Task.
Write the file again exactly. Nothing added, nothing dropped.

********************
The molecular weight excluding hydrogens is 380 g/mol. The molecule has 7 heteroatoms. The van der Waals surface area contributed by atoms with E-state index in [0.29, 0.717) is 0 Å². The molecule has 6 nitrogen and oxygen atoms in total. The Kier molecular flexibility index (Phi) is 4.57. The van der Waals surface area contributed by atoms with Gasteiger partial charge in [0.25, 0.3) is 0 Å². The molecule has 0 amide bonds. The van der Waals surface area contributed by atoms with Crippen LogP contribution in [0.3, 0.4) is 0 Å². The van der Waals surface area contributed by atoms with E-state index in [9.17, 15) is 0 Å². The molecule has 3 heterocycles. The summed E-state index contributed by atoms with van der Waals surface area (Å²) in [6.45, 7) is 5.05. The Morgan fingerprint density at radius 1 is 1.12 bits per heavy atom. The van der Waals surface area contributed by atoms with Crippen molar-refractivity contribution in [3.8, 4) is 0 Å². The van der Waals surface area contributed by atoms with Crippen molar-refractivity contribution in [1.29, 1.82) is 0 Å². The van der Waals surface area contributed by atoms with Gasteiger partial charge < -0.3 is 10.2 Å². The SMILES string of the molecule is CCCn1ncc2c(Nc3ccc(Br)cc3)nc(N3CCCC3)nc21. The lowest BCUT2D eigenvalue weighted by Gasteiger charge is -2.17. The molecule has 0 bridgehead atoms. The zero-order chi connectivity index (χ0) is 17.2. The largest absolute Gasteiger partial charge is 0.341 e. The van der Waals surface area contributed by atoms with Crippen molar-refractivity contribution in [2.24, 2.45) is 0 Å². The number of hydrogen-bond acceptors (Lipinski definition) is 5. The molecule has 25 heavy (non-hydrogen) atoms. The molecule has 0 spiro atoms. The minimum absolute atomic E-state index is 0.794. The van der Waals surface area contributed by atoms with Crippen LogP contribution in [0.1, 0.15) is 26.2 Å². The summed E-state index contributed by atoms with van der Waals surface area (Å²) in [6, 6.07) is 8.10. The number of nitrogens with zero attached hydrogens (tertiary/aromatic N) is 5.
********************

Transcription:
The molecular weight excluding hydrogens is 380 g/mol. The molecule has 7 heteroatoms. The van der Waals surface area contributed by atoms with E-state index in [0.29, 0.717) is 0 Å². The molecule has 6 nitrogen and oxygen atoms in total. The Kier molecular flexibility index (Phi) is 4.57. The van der Waals surface area contributed by atoms with Gasteiger partial charge in [0.25, 0.3) is 0 Å². The molecule has 0 amide bonds. The van der Waals surface area contributed by atoms with Crippen LogP contribution in [0.3, 0.4) is 0 Å². The van der Waals surface area contributed by atoms with E-state index in [9.17, 15) is 0 Å². The molecule has 3 heterocycles. The summed E-state index contributed by atoms with van der Waals surface area (Å²) in [6.45, 7) is 5.05. The Morgan fingerprint density at radius 1 is 1.12 bits per heavy atom. The van der Waals surface area contributed by atoms with Crippen molar-refractivity contribution in [3.8, 4) is 0 Å². The van der Waals surface area contributed by atoms with Crippen molar-refractivity contribution in [1.29, 1.82) is 0 Å². The van der Waals surface area contributed by atoms with Gasteiger partial charge < -0.3 is 10.2 Å². The SMILES string of the molecule is CCCn1ncc2c(Nc3ccc(Br)cc3)nc(N3CCCC3)nc21. The lowest BCUT2D eigenvalue weighted by Gasteiger charge is -2.17. The molecule has 0 bridgehead atoms. The zero-order chi connectivity index (χ0) is 17.2. The largest absolute Gasteiger partial charge is 0.341 e. The van der Waals surface area contributed by atoms with Crippen molar-refractivity contribution in [2.24, 2.45) is 0 Å². The number of hydrogen-bond acceptors (Lipinski definition) is 5. The molecule has 25 heavy (non-hydrogen) atoms. The molecule has 0 spiro atoms. The minimum absolute atomic E-state index is 0.794. The van der Waals surface area contributed by atoms with Crippen LogP contribution in [0.1, 0.15) is 26.2 Å². The summed E-state index contributed by atoms with van der Waals surface area (Å²) in [6, 6.07) is 8.10. The number of nitrogens with zero attached hydrogens (tertiary/aromatic N) is 5.